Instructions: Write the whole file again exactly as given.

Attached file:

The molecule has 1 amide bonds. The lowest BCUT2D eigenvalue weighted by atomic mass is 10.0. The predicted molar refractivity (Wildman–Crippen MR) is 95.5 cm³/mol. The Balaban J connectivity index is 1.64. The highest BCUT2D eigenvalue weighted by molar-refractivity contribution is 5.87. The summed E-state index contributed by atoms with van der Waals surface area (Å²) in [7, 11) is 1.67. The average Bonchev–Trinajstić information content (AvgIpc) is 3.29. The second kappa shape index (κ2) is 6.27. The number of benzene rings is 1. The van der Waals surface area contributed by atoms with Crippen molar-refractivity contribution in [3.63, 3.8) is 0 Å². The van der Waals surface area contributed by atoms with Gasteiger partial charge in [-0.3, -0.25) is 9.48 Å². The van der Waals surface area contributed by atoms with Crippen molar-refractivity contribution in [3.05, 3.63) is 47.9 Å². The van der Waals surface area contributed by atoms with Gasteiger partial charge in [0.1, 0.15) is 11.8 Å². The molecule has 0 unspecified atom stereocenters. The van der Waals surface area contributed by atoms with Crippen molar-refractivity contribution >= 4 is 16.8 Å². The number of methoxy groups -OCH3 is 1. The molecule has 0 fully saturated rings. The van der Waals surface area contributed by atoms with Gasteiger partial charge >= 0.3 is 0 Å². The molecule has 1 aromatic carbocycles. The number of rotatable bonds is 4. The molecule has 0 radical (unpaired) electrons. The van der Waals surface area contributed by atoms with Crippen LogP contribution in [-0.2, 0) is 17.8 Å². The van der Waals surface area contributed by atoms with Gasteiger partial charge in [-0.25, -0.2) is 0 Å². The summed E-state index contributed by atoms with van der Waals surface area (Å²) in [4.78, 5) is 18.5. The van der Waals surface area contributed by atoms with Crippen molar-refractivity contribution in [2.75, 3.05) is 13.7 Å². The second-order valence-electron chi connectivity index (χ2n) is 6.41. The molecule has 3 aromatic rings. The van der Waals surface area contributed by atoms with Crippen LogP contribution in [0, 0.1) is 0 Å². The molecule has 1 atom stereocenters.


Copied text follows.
The molecule has 1 amide bonds. The lowest BCUT2D eigenvalue weighted by atomic mass is 10.0. The predicted molar refractivity (Wildman–Crippen MR) is 95.5 cm³/mol. The Balaban J connectivity index is 1.64. The highest BCUT2D eigenvalue weighted by molar-refractivity contribution is 5.87. The summed E-state index contributed by atoms with van der Waals surface area (Å²) in [7, 11) is 1.67. The average Bonchev–Trinajstić information content (AvgIpc) is 3.29. The second kappa shape index (κ2) is 6.27. The number of benzene rings is 1. The van der Waals surface area contributed by atoms with Crippen molar-refractivity contribution in [3.63, 3.8) is 0 Å². The van der Waals surface area contributed by atoms with Gasteiger partial charge in [-0.3, -0.25) is 9.48 Å². The van der Waals surface area contributed by atoms with Crippen molar-refractivity contribution in [3.05, 3.63) is 47.9 Å². The van der Waals surface area contributed by atoms with Gasteiger partial charge in [0.1, 0.15) is 11.8 Å². The molecule has 0 unspecified atom stereocenters. The van der Waals surface area contributed by atoms with Crippen molar-refractivity contribution >= 4 is 16.8 Å². The number of methoxy groups -OCH3 is 1. The molecule has 0 fully saturated rings. The van der Waals surface area contributed by atoms with Gasteiger partial charge >= 0.3 is 0 Å². The molecule has 1 aromatic carbocycles. The number of rotatable bonds is 4. The molecule has 0 radical (unpaired) electrons. The van der Waals surface area contributed by atoms with Crippen LogP contribution in [-0.2, 0) is 17.8 Å². The van der Waals surface area contributed by atoms with Gasteiger partial charge in [-0.25, -0.2) is 0 Å². The summed E-state index contributed by atoms with van der Waals surface area (Å²) in [4.78, 5) is 18.5. The van der Waals surface area contributed by atoms with Crippen molar-refractivity contribution in [2.75, 3.05) is 13.7 Å². The second-order valence-electron chi connectivity index (χ2n) is 6.41. The molecule has 3 aromatic rings. The van der Waals surface area contributed by atoms with Crippen LogP contribution in [0, 0.1) is 0 Å². The molecule has 1 atom stereocenters.